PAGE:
The original complaint charges IAC and certain of its officers and directors with violations of the Securities Exchange Act of 1934. IAC largely acts as intermediary between suppliers and consumers, aggregating large blocks of consumer goods and services (primarily travel-related products such as hotel rooms and airline tickets) from suppliers and selling them to consumers over the Internet. IAC's Travel segment's business model was built on the ability of the Company's majority-owned subsidiaries, Expedia, Inc. and Hotels.com, to contract with the major hotel chains for non-exclusive rights to sell hotel room bookings for the major hotel chains in exchange for a fee.
The complaint alleges that beginning in early 2003, defendants began to artificially inflate the price of the Company's common stock in order to decrease the amount of stock IAC would ultimately have to issue to acquire all of the outstanding shares of Expedia and Hotels.com that it did not already own, permitting IAC to use inflated IAC stock as acquisition currency which would not further dilute defendants' own interests in IAC. Throughout the Class Period, defendants also caused IAC to spend over $1.5 billion to repurchase over 47 million shares of its own common stock to further prop-up the Company's stock price.
The complaint alleges that defendants' statements made in connection with the announcement of the acquisitions of Expedia, Hotels.com and LearningTree.com, and with the Company's financial reports and other statements made throughout the Class Period, were materially false and misleading because they did not disclose that: (a) certain of the Company's online customers were being double-billed for hotel rooms, leading to great customer dissatisfaction; (b) certain hotel chains were contesting the Company's slow payment for hotel room sales made on its Web site and were threatening to stop doing business with the Company; (c) certain of the Company's Web site customers were being charged rates exceeding the hotel's public prices, leading to further customer dissatisfaction; (d) certain IAC hotel customers were dissatisfied with the Company's practice of displaying a message on its Web sites that all of a particular hotel's rooms were sold out when the hotel was not actually sold out; (e) the Company had previously been selling a large number of hotel rooms and airline seats through more than 24,000 affiliate Web sites, but since October 2002, many of these Web sites were either privately threatening and/or actually pursuing litigation against the Company, alleging among other things copyright infringement and predatory advertising; (f) one substantial business partner of Hotels.com, Metroguide, had commenced a lawsuit against Hotels.com alleging violations of federal copyright law and unfair business practices; (g) the Company was under-reporting its state and local sales tax expenses for some locations; and (h) certain hotels and airlines were decreasing the Company's allotment of rooms and seats because of the Company's bad business practices.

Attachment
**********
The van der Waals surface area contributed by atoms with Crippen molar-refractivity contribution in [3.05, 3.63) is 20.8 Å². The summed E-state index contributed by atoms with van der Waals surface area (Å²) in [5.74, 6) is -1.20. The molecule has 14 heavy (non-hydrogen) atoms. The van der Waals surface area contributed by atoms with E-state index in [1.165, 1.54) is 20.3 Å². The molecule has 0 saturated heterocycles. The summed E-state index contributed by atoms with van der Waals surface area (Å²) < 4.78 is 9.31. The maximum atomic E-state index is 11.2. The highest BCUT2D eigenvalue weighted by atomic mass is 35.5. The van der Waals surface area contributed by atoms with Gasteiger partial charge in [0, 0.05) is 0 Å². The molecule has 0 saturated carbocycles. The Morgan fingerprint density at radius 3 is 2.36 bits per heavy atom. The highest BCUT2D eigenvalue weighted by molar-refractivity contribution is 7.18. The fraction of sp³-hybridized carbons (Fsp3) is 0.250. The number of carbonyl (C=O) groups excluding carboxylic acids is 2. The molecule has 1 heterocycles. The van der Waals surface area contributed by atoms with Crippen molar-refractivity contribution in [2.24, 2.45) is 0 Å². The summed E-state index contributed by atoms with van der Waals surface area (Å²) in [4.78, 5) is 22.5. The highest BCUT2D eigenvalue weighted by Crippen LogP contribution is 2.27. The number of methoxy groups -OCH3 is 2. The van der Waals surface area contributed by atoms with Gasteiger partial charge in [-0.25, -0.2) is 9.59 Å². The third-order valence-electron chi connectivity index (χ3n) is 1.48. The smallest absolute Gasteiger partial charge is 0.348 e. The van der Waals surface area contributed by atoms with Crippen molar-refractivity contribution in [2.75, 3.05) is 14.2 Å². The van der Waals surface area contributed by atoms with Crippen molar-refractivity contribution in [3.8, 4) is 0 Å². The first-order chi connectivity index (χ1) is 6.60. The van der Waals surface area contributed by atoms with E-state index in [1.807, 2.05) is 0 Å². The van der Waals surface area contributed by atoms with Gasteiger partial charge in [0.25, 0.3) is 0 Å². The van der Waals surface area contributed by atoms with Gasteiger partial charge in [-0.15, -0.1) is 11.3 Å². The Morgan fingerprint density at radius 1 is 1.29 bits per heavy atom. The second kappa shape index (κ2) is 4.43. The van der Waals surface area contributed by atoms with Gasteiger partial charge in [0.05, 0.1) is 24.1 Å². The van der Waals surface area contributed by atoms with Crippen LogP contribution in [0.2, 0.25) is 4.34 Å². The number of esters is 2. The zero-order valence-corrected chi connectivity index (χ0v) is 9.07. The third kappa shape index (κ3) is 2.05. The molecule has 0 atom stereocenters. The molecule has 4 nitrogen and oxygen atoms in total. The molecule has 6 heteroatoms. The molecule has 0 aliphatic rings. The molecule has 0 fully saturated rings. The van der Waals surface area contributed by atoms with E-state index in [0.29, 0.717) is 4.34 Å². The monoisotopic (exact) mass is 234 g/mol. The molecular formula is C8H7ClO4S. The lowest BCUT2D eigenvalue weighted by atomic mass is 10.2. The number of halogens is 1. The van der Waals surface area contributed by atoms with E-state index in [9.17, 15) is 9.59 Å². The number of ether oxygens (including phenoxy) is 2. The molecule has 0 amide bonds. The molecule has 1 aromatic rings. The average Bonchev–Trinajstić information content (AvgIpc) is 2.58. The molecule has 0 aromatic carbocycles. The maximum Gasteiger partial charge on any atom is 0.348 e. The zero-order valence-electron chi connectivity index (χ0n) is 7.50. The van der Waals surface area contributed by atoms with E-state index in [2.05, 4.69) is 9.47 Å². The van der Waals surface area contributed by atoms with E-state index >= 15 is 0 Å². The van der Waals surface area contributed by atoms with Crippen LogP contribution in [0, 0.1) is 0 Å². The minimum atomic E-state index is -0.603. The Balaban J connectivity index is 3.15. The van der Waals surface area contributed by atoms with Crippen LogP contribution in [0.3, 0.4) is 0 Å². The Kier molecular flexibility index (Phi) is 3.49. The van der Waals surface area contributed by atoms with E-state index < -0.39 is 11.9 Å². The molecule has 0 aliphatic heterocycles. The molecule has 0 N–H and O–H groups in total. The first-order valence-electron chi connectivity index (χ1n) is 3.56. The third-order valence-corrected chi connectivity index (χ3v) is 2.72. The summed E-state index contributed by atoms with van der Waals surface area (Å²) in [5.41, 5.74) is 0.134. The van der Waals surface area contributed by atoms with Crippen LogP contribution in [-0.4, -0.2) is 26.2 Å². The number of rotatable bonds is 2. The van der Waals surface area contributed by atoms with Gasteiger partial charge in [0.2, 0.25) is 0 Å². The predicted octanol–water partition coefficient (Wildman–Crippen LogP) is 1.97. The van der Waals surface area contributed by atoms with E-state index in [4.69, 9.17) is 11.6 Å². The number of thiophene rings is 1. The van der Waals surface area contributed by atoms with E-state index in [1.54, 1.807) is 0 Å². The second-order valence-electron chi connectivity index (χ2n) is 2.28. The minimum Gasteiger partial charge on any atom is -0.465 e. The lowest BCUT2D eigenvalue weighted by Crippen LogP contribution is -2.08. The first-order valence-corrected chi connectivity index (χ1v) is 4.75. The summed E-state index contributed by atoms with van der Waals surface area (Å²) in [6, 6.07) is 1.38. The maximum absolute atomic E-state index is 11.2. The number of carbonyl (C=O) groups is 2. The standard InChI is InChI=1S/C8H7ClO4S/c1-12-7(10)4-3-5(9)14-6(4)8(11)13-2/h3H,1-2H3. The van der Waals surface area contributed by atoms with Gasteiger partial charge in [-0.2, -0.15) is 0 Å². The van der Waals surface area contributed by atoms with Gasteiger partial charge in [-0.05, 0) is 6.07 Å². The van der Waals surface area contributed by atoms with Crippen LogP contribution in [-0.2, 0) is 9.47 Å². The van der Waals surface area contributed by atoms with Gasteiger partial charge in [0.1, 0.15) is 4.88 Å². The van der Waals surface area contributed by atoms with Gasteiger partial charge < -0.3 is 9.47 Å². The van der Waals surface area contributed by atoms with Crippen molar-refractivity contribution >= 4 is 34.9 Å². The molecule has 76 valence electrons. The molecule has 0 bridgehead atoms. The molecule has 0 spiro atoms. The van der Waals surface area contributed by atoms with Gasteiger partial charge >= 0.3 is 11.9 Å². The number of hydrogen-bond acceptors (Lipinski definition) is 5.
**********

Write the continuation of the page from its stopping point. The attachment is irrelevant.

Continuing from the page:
On August 4, 2004, the Company issued its Q2 2004 earnings release disclosing that its Q2 2004 net income fell 24% from the same quarter in 2003 and that it was cutting its forecast for full-year operating profits, admitting that it was being provided less airline seats and hotel rooms to sell. On this news the Company's stock plummeted on extremely high volume of almost 90 million shares. The Company's stock price dropped precipitously from its Class Period high of $42.74 per share on July 7, 2003 to close at $22.80 per share on August 4, 2004, erasing over $10 billion in market capitalization.
As summarized by the Company’s FORM 10-K For the Fiscal Year Ended December 31, 2008, beginning on September 20, 2004, twelve purported shareholder class actions were commenced in the United States District Court for the Southern District of New York against IAC and certain of its officers and directors, alleging violations of the federal securities laws. These cases arose out of the Company's August 4, 2004 announcement of its earnings for the second quarter of 2004 and generally alleged that the value of the Company's stock was artificially inflated by pre-announcement statements about its financial results and forecasts that were false and misleading due to the defendants' alleged failure to disclose various problems faced by the Company's travel businesses (which in 2005 were spun off into a separate public company, Expedia, Inc.). On December 20, 2004, the district court consolidated the twelve lawsuits, appointed co-lead plaintiffs, and designated co-lead plaintiffs' counsel. See In re IAC/InterActiveCorp Securities Litigation, No. 04-CV-7447 (S.D.N.Y.).